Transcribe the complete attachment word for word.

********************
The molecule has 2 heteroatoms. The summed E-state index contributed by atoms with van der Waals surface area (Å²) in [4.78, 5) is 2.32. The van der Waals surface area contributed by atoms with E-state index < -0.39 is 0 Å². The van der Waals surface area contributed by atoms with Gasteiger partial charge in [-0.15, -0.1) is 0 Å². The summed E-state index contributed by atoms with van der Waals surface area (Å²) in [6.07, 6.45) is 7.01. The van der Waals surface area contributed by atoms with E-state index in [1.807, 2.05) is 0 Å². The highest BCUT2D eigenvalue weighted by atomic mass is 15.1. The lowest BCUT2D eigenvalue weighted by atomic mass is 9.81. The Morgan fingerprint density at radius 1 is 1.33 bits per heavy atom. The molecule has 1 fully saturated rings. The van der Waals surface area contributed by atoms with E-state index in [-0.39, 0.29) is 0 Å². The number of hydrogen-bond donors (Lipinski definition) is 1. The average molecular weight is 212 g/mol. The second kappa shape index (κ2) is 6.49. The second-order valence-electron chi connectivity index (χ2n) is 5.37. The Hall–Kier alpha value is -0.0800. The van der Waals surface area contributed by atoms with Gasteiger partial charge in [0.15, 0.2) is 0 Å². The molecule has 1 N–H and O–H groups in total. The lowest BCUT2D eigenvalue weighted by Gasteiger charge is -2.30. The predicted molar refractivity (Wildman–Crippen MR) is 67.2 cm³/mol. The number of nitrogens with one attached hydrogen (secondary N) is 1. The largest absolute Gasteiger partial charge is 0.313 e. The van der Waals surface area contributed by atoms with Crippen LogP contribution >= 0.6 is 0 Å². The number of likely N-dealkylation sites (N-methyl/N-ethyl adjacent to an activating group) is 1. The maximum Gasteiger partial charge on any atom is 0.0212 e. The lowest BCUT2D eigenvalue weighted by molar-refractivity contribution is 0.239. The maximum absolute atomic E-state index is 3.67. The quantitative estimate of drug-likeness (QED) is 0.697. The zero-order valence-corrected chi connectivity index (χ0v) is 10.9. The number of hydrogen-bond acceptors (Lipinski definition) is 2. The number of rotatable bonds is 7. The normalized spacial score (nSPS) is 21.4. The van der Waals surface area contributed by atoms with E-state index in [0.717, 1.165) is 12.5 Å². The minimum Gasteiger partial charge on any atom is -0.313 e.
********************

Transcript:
The molecule has 2 heteroatoms. The summed E-state index contributed by atoms with van der Waals surface area (Å²) in [4.78, 5) is 2.32. The van der Waals surface area contributed by atoms with E-state index < -0.39 is 0 Å². The van der Waals surface area contributed by atoms with Gasteiger partial charge in [-0.15, -0.1) is 0 Å². The summed E-state index contributed by atoms with van der Waals surface area (Å²) in [6.07, 6.45) is 7.01. The van der Waals surface area contributed by atoms with E-state index in [1.807, 2.05) is 0 Å². The highest BCUT2D eigenvalue weighted by atomic mass is 15.1. The lowest BCUT2D eigenvalue weighted by atomic mass is 9.81. The Morgan fingerprint density at radius 1 is 1.33 bits per heavy atom. The molecule has 1 fully saturated rings. The van der Waals surface area contributed by atoms with E-state index in [-0.39, 0.29) is 0 Å². The number of hydrogen-bond donors (Lipinski definition) is 1. The average molecular weight is 212 g/mol. The second kappa shape index (κ2) is 6.49. The second-order valence-electron chi connectivity index (χ2n) is 5.37. The Hall–Kier alpha value is -0.0800. The van der Waals surface area contributed by atoms with Gasteiger partial charge in [0.15, 0.2) is 0 Å². The molecule has 1 N–H and O–H groups in total. The lowest BCUT2D eigenvalue weighted by Gasteiger charge is -2.30. The predicted molar refractivity (Wildman–Crippen MR) is 67.2 cm³/mol. The number of nitrogens with one attached hydrogen (secondary N) is 1. The largest absolute Gasteiger partial charge is 0.313 e. The van der Waals surface area contributed by atoms with Crippen LogP contribution >= 0.6 is 0 Å². The number of likely N-dealkylation sites (N-methyl/N-ethyl adjacent to an activating group) is 1. The maximum Gasteiger partial charge on any atom is 0.0212 e. The lowest BCUT2D eigenvalue weighted by molar-refractivity contribution is 0.239. The maximum absolute atomic E-state index is 3.67. The quantitative estimate of drug-likeness (QED) is 0.697. The zero-order valence-corrected chi connectivity index (χ0v) is 10.9. The number of hydrogen-bond acceptors (Lipinski definition) is 2. The number of rotatable bonds is 7. The normalized spacial score (nSPS) is 21.4. The van der Waals surface area contributed by atoms with E-state index in [0.717, 1.165) is 12.5 Å². The minimum Gasteiger partial charge on any atom is -0.313 e.